Negotiating against a Script

Scripts or playbooks created by corporate managers to handle consumer and other claims reduce the discretion for negotiators to resolve individual disputes. How can one possibly “get to yes” by offering creative options to solve problems when the other party won’t even engage in basic negotiation behaviors (questioning and responses, information exchange, agenda setting, offers,… Read More »

Why does the British Labour Party struggle with Antisemitism?

The relationship between the British Labour Party and sections of the UK Jewish community goes back a very long way. This is why Labour’s evolving policy on Israel has been so emotive for so many people… Within this context, some Labour Party members have clearly not thought carefully enough about the words they have used… Read More »

Understanding the Slave Trade

I have long thought that sociologists should read more history. It might correct some of their sweeping generalizations about the emergence and development of Western societies. This reflection has been reinforced by a recent book, A Fistful of Shells: West Africa from the Rise of the Slave Trade to the Age of Revolution by Toby… Read More »

Reflections on the Death of Doris Day

The recent death of Doris Day severed one of the last links with a Golden Age of Hollywood. Many tributes have been paid to a woman whose talent was rarely fully used in her screen roles. In the course of these obituaries and memorials, it is interesting to note the songs that are picked out… Read More »

What counts as “Real Sociology”?

…if one looks around a typical campus, it is striking how much sociology has abandoned to other fields. The consequence is that those fields have invented their own social sciences to compensate. Engineering has human factors, computer science has user experience, transport planning looks almost exclusively to behavioural economics. Students have the message that sociology… Read More »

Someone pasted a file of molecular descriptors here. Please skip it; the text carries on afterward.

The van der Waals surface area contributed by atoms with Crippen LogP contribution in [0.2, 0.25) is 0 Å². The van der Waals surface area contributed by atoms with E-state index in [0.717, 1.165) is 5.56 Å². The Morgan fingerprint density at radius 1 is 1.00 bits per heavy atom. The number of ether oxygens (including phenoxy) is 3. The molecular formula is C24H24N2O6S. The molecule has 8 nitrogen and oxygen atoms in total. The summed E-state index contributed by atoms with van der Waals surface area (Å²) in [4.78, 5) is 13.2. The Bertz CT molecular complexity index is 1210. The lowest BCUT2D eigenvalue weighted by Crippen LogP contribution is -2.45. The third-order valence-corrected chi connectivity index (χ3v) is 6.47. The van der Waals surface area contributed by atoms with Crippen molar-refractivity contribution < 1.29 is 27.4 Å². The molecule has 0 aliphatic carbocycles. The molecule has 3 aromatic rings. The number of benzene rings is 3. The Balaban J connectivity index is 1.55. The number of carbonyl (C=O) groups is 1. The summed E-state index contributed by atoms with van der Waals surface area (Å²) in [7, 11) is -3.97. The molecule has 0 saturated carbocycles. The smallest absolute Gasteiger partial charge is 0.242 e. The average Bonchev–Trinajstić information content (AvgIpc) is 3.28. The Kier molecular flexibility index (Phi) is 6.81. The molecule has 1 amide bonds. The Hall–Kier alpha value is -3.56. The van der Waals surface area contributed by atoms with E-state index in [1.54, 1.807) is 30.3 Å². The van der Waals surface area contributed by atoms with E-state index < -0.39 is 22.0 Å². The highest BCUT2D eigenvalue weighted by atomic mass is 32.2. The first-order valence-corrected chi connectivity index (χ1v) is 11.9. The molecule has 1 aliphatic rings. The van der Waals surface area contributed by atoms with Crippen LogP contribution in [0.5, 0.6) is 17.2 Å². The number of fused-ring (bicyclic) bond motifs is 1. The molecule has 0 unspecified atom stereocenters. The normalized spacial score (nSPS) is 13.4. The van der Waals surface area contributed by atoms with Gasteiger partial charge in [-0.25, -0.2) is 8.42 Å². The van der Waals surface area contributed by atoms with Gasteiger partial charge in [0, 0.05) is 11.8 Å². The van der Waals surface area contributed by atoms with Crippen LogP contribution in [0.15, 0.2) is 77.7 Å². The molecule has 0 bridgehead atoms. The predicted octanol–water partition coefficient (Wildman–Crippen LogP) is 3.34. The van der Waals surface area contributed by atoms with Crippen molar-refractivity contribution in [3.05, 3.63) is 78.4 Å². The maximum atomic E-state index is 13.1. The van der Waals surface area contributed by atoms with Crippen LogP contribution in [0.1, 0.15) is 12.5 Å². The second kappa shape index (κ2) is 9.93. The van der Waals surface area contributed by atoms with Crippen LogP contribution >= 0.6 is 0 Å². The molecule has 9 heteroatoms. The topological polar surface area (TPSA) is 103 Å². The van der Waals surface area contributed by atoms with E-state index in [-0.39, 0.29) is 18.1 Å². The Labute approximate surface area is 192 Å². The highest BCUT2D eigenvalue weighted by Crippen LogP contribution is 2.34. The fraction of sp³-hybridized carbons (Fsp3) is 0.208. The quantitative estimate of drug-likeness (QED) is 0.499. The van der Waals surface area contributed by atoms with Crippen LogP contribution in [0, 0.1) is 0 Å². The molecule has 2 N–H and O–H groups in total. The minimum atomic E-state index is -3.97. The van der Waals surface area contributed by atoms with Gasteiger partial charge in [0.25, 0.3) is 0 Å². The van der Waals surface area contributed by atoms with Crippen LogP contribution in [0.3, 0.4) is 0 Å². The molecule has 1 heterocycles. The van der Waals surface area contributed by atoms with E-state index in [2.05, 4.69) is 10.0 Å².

Whatever happened to Conservative Social Thought?

…This post focusses mainly on conservative thinking, partly because it is increasingly difficult to identify when and where many students would meet a respectful presentation of this stream of ideas. How many social science departments actually teach a core component on Conservative Social Thought? Conservative social and political thought rests on three quite distinct foundations… Read More »

Understanding “corruption” in regulatory agencies

Understanding “corruption” in regulatory agencies: The case of food inspection in Saudi Arabia Saad Al-Mutairi Public Department of Environmental Health, Municipality of Riyadh, Riyadh, Saudi Arabia Ian Connerton Food Microbiology and Safety Section, School of Biosciences, University of Nottingham, Loughborough, UK Robert Dingwall Dingwall Enterprises Ltd/Nottingham Trent University, Nottingham, UK Corruption is a relatively neglected… Read More »

Why is Social Theory so Boring?

…it seems that theory modules are being squeezed out of UK sociology degrees because students find them boring…Is part of the problem to do with how we teach theory? …Theory is not an abstract exercise but an attempt to deal with real and urgent problems. It is also dangerous. The trite narrative of ‘dead white… Read More »

The Civic Responsibility of Ethnographers

…The core issue, then, is whether social scientists have some kind of moral duty to act as whistleblowers or, more pejoratively, as snitches, grasses or stoolies. Lubet’s position appears to be that accommodating or condoning criminal actions is inherently wrong, although it may on occasion be tolerated. Many participant observers would argue that a greater… Read More »

Academic Morale and Ponzi Schemes

“In last 2 wks, startling number of academics at different unis have told me they’re trying to: move country, leave academia, go part time, take early retirement—or have quit trying to get academic job. Many who feel unable to take these options describe feeling desperate, trapped.”… …Why would we ever think it was a bad… Read More »